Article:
A Victorian house in Newton, MA that dares to be different.
“Do you remember,” Penny asked, “when everyone would brag about how many hours they worked?”
“You mean, post college?”
“Yeah, when we used to work 50 to 100 hour work weeks?”
The number of hours worked was a proxy for how important and/or successful you were apparently.
Heart Smart for Your Loved Ones
My husband’s cholesterol is a little high and he’s tried diet and exercise to bring it down. It helped a little but Lipitor is even more effective. Still, he likes to go off Lipitor for a while just to be off meds, so we’ll shop and cook with more vigilance to make sure we’re eating super healthy when he does that.
Some swaps are pretty simple.
We use extra virgin olive oil as our cooking oil of choice for pretty much everything except baking.
Instead of white rice, I’ll mix half the amount with brown rice. The trick to that is to soak the brown rice overnight so that it cooks at the same rate as the white rice. My Korean mother-in-law taught me that. And if you forget to do that the night before, add hot water to the brown rice for a few hours before cooking.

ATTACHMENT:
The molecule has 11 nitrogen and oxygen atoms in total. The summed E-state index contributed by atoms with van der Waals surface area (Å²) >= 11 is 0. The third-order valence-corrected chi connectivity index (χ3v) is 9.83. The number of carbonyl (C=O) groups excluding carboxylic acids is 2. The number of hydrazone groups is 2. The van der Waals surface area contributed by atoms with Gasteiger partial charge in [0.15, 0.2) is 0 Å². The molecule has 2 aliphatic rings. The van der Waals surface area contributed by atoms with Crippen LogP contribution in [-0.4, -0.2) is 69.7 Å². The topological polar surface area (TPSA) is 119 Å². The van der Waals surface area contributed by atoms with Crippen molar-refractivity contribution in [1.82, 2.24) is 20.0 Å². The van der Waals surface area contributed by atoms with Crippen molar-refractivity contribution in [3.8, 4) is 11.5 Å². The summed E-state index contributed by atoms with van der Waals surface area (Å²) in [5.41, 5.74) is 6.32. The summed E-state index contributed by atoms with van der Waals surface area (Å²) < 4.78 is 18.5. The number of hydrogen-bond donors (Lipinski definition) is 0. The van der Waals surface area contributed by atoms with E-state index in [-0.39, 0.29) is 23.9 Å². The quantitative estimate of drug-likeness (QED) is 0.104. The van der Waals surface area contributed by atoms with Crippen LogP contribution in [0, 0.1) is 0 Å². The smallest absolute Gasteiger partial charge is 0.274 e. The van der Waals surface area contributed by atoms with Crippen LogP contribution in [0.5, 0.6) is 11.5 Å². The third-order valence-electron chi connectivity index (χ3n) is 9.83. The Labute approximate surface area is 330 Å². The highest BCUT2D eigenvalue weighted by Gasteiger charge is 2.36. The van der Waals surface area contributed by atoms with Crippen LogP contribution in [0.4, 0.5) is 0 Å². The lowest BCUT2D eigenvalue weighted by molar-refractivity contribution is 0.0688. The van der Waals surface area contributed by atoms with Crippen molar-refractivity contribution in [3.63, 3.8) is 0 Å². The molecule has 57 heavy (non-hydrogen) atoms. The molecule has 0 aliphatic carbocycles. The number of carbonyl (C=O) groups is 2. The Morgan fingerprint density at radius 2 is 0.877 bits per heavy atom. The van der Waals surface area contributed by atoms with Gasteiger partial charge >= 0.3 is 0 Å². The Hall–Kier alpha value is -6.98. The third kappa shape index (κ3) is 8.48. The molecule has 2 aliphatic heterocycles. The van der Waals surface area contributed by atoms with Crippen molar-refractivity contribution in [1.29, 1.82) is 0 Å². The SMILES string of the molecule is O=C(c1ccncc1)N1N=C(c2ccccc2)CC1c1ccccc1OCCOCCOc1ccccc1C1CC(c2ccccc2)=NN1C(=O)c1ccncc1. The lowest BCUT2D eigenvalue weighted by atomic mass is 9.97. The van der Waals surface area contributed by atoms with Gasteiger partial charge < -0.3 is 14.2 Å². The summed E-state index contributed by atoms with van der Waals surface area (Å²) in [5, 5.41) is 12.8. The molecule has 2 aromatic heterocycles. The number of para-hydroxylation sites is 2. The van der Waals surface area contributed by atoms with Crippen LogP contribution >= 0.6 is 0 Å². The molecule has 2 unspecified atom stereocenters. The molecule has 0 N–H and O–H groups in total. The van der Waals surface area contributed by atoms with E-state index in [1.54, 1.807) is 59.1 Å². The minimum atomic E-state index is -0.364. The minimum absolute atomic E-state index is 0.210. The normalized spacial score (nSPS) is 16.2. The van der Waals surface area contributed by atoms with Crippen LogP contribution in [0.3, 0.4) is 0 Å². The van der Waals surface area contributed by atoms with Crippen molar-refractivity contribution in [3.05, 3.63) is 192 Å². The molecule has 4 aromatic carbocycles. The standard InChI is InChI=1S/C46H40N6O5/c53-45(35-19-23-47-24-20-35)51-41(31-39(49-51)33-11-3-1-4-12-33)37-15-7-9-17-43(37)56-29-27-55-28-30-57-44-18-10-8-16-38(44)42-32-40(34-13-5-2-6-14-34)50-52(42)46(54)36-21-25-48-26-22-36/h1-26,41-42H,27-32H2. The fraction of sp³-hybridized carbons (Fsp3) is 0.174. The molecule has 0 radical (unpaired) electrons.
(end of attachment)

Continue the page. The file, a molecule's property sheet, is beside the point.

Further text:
Oatmeal is also something I push. PickyKidPix and I both like oatmeal — steel-cut or quick oats — but no one else in the family does. It’s delicious with a little brown sugar and berries and is proven to bring down cholesterol levels. So, for my husband, his oats of choice is Cheerios. I also grind up oats in my blender to sneak it into baked goods like cookies. No one is the wiser for that!
Home made soup is another strategy for getting our kids to eat more cooked vegetables We also welcome the warmth during our cold New England winters! My husband uses the Cooks Illustrated‘s chicken noodle soup recipe and it’s a big hit with our kids.
The problem though, is that it’s very time-consuming. It’s a multi-step process including making stock and then making the actual soup. I personally don’t have the time or the patience to follow the recipe but I enjoy the end result when my husband is in the mood for an all day cooking project. Read more…